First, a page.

“The Devil is Here in These Hills provides much needed perspective on the economic, social and political issues that still confound the Mountaineer State. . . . The author’s nuanced treatment . . . is the way history should be written. . . . Mr. Green’s thorough research and steady analysis . . . gives this backwoods struggle between capital and labor the due it deserves. He tells a dark, often despairing story from a century ago that rings true today.” —Pittsburgh Post-Gazette
“James Green brings to light a little-known labor battle that never garnered the same fame as the automotive and steel industry tussles, yet exceeds those scraps in the depths of its brutality and inhumanity . . . This engaging account mirrors many economic issues of the present day.” —Jeff Schulze, Fredericksburg Free Lance-Star
“A lively and accessible history of the West Virginia mine wars and the struggle for the United Mine Workers of America union from the 1890s through the 1920s. This is the most authoritative book written on this bloody and turbulent chapter of US history since David Allan Corbin’s 1981 Life, Work, and Rebellion in the Coal Fields.” —T. Mackaman, Choice
“Green . . . has assembled a gritty cast of characters in this fact-rich recounting of the West Virginia mine war . . . These events, until now with Green’s account, have been largely forgotten, in some instances suppressed. Green gives the troubling era rebirth.” —Barbara Bamberger Scott, Bookreporter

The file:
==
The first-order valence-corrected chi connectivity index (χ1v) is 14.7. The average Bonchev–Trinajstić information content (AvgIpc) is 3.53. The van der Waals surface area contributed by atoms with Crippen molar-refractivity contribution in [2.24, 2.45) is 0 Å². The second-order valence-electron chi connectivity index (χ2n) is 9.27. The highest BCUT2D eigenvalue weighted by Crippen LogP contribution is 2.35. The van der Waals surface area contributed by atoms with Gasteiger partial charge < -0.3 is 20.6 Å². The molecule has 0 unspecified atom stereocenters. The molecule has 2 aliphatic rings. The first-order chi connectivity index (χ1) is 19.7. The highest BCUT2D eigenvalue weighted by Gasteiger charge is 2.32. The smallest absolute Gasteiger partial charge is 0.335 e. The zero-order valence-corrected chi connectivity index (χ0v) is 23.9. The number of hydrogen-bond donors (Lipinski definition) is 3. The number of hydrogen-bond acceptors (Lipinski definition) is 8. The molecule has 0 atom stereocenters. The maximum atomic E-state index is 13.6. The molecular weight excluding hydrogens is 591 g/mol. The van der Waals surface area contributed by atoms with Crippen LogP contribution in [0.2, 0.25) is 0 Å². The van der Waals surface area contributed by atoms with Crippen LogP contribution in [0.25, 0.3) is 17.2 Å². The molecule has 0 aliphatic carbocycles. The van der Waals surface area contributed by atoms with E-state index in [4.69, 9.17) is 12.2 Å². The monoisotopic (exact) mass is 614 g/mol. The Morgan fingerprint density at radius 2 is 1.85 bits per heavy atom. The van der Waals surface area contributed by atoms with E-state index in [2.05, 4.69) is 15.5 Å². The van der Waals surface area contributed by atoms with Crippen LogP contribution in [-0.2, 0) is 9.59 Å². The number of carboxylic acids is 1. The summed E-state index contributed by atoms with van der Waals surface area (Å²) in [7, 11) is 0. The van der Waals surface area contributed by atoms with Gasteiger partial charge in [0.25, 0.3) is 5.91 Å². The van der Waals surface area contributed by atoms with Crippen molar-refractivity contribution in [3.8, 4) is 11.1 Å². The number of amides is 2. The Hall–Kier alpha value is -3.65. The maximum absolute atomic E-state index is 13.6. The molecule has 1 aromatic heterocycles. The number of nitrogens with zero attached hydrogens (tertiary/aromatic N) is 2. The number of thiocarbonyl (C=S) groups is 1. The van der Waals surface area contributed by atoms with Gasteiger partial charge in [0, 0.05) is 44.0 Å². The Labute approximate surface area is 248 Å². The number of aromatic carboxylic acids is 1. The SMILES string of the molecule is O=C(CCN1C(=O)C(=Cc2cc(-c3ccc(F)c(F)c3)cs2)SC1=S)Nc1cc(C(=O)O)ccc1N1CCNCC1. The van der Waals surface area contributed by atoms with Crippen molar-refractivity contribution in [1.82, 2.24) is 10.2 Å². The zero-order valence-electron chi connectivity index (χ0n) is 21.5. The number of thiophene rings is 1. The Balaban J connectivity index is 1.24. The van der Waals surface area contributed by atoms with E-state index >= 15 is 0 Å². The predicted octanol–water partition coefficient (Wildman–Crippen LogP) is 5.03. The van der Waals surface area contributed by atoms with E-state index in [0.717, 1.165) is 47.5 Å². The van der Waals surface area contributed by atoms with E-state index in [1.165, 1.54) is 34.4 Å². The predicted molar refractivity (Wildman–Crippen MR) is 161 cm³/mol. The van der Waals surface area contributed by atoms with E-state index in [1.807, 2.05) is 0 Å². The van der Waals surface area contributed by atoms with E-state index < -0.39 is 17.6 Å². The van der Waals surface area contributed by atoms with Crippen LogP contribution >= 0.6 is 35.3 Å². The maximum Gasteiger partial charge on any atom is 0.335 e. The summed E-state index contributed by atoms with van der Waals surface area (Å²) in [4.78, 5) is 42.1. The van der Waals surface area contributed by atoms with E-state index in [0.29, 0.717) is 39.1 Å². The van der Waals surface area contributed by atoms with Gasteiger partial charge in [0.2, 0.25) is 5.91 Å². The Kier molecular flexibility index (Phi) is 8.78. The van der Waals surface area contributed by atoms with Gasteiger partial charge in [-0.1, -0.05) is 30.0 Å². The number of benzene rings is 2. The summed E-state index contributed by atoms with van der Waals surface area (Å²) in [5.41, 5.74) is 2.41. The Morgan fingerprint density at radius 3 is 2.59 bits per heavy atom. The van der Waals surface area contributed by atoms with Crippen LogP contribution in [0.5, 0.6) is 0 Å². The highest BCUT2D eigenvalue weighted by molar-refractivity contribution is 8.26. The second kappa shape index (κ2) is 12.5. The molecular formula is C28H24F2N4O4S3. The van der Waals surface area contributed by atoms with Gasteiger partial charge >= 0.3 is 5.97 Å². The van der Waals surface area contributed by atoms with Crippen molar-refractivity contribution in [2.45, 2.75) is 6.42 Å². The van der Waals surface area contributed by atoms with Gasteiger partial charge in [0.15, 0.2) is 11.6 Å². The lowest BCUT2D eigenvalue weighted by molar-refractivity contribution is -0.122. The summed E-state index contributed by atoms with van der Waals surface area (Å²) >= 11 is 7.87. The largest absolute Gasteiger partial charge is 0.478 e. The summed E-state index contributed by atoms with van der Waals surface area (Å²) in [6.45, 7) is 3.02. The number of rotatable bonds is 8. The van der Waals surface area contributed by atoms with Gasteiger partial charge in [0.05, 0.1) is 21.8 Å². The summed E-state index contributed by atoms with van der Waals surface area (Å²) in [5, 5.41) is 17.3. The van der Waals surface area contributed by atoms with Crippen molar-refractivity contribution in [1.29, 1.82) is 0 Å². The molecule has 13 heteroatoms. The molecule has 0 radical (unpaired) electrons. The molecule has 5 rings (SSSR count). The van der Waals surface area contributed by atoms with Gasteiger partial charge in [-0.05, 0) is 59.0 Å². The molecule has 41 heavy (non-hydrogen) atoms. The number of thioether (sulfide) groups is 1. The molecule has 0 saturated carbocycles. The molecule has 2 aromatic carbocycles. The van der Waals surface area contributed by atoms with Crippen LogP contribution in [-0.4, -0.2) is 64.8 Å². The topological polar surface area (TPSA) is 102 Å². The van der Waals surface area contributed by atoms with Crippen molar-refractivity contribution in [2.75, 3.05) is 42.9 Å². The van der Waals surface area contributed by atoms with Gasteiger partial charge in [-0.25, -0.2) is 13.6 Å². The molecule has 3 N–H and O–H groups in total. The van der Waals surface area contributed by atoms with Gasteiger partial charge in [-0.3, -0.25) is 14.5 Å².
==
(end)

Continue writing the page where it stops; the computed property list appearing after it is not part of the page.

“James Green has resurrected an important, searing piece of our heritage—and just the kind of thing your high school American history teacher didn’t teach you. His lively and moving account of the West Virginia mine wars is a reminder of how painfully long people in this country had to fight to gain even barely decent wages and working conditions. And, as today’s gap between the 1 percent and everyone else grows ever wider, the era of the robber barons he evokes so well doesn’t seem that far away.” —Adam Hochschild, author of To End All Wars and King Leopold’s Ghost